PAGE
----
Chapter IV innovation update


One of the organizations in the Gulf Coast region that focuses on innovation was
innovative itself last year when it went through a rebranding. The Doolittle Institute
changed its name to DEFENSEWERX.

But the mission of the center in Fort Walton Beach, Fla., is still the same: create an
environment where the military can work directly with companies and individuals to
come up with solutions - while avoiding the red tape and long processes that are the
norm.

The Doolittle Institute, established in 2012, is a non-profit technology transfer
operation named in honor of Jimmy Doolittle of World War II fame.

It worked with the Air Force Research Laboratory Munitions Directorate at Eglin Air
Force Base, Fla., to come up with innovative solutions to issues facing the military. It
has a second operation, SOFWERX, in Tampa that works with the U.S. Special
Operations Command at MacDill Air Force Base.

DEFENSEWERX is just one of the research and applied technology operations
spread across the Gulf Coast Interstate 10 region. Government, university and
businesses are involved in research in a host of fields, including aerospace-related
fields that include engineering/design, artificial intelligence, warhead technologies,
guidance systems, rocket propulsion, unmanned vehicles, remote sensing and more.

Science and engineering are essential pathways to prosperity, according to the
National Science Foundation. Research and development leads to new products and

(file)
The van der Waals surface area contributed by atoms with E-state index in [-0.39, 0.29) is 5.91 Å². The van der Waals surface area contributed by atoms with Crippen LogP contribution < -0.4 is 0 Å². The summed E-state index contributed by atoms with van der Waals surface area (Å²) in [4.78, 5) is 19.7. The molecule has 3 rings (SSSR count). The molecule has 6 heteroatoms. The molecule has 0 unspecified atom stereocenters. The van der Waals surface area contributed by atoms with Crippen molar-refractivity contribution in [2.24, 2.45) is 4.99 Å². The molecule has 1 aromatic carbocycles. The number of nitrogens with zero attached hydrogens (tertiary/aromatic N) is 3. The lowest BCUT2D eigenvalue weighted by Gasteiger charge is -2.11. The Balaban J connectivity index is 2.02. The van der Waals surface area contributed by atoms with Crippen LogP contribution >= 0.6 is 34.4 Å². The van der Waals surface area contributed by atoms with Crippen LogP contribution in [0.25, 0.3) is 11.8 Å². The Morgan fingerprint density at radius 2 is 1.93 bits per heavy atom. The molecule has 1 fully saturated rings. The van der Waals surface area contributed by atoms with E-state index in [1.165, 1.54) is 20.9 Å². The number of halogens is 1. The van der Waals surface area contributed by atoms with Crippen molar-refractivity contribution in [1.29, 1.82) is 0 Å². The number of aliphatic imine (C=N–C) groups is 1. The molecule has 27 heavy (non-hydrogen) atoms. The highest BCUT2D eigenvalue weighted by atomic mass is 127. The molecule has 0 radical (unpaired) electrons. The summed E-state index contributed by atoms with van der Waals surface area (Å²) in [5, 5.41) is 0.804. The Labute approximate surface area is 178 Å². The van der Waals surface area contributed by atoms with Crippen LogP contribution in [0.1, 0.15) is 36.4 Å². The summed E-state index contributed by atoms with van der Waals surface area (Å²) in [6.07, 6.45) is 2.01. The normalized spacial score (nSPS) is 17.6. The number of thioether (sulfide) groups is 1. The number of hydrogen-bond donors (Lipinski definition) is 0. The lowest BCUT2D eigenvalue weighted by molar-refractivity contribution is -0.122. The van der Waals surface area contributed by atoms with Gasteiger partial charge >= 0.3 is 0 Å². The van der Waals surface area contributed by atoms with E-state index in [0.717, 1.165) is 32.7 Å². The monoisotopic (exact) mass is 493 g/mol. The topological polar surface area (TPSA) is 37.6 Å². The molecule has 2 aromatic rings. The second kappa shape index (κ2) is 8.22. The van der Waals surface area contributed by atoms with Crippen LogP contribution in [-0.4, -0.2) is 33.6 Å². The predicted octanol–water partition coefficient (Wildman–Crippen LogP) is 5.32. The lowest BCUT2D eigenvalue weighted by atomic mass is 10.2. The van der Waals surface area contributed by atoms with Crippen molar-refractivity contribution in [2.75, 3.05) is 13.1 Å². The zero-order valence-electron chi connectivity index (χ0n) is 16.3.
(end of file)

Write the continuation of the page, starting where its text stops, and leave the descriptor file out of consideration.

businesses, and the United States remains a world leader.

Along the Gulf Coast there are multiple hot spots for federal, university, and
corporate research, development, test and evaluation. The two biggest are NASA’s
Stennis Space Center in Mississippi and Eglin in Northwest Florida. Both actively
seek partnerships with private companies, including start-ups, and have ongoing
SBIR/STTR programs for small businesses.

The region’s universities are also heavily involved in R&D and technology transfer.
The University of Southern Mississippi has a reputation for advanced materials
research, while the University of West Florida has made a name for itself in
cybersecurity.

One of the high-profile research operations in the region is the Institute for Human
and Machine Cognition in Pensacola, which focuses on robotics, artificial intelligence
and improving machine-human interaction.

IHMC has made a big splash on the international scene, where its work in robotics
has won awards during competition against some of the best robotics institutions in
the world.

Scientists associated with IHMC, most recently Peter Pirolli, have been chosen as
National Academy of Inventors Fellows.

Entrepreneurs also play a big role in innovation, and there are strong indications
their numbers in this region are increasing.

Both Pensacola and New Orleans hold annual conferences that focus on
entrepreneurs and linking them up with businesses. The New Orleans Entrepreneur
Week, or NOEW, is held every year, with the most recent one held in March.
Pensacola for several years now has hosted EntreCon, a two-day event. The next
one is scheduled for November 2018.

- Gulf Coast Reporters League, June 2018
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